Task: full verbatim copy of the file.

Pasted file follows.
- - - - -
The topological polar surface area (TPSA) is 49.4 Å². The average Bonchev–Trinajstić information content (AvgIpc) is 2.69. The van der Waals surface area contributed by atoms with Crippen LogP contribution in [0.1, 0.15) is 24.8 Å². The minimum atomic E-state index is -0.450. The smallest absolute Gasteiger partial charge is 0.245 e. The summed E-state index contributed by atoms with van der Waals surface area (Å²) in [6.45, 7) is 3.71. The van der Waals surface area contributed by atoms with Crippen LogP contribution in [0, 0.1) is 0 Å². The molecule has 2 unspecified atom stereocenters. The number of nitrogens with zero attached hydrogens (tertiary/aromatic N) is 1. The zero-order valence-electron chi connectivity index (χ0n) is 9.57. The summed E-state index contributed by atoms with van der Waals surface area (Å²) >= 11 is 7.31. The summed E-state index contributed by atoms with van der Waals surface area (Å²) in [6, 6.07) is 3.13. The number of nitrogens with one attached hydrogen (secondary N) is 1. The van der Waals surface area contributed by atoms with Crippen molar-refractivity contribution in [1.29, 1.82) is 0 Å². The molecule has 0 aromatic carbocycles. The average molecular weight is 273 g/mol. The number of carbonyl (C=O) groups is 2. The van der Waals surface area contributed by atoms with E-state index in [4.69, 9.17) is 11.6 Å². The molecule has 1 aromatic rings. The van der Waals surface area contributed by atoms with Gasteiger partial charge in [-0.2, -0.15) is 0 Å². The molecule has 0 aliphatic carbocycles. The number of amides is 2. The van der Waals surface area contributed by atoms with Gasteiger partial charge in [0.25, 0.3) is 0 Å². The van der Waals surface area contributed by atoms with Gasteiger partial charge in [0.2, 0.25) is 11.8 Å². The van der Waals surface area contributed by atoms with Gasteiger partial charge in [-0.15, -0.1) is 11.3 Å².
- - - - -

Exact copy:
The topological polar surface area (TPSA) is 49.4 Å². The average Bonchev–Trinajstić information content (AvgIpc) is 2.69. The van der Waals surface area contributed by atoms with Crippen LogP contribution in [0.1, 0.15) is 24.8 Å². The minimum atomic E-state index is -0.450. The smallest absolute Gasteiger partial charge is 0.245 e. The summed E-state index contributed by atoms with van der Waals surface area (Å²) in [6.45, 7) is 3.71. The van der Waals surface area contributed by atoms with Crippen LogP contribution in [0, 0.1) is 0 Å². The molecule has 2 unspecified atom stereocenters. The number of nitrogens with zero attached hydrogens (tertiary/aromatic N) is 1. The zero-order valence-electron chi connectivity index (χ0n) is 9.57. The summed E-state index contributed by atoms with van der Waals surface area (Å²) >= 11 is 7.31. The summed E-state index contributed by atoms with van der Waals surface area (Å²) in [6, 6.07) is 3.13. The number of nitrogens with one attached hydrogen (secondary N) is 1. The van der Waals surface area contributed by atoms with Crippen molar-refractivity contribution in [1.29, 1.82) is 0 Å². The molecule has 0 aromatic carbocycles. The average molecular weight is 273 g/mol. The number of carbonyl (C=O) groups is 2. The van der Waals surface area contributed by atoms with E-state index in [4.69, 9.17) is 11.6 Å². The molecule has 1 aromatic rings. The van der Waals surface area contributed by atoms with Gasteiger partial charge in [-0.2, -0.15) is 0 Å². The molecule has 0 aliphatic carbocycles. The number of amides is 2. The van der Waals surface area contributed by atoms with Gasteiger partial charge in [0.25, 0.3) is 0 Å². The van der Waals surface area contributed by atoms with Gasteiger partial charge in [0.2, 0.25) is 11.8 Å². The van der Waals surface area contributed by atoms with Gasteiger partial charge in [-0.15, -0.1) is 11.3 Å².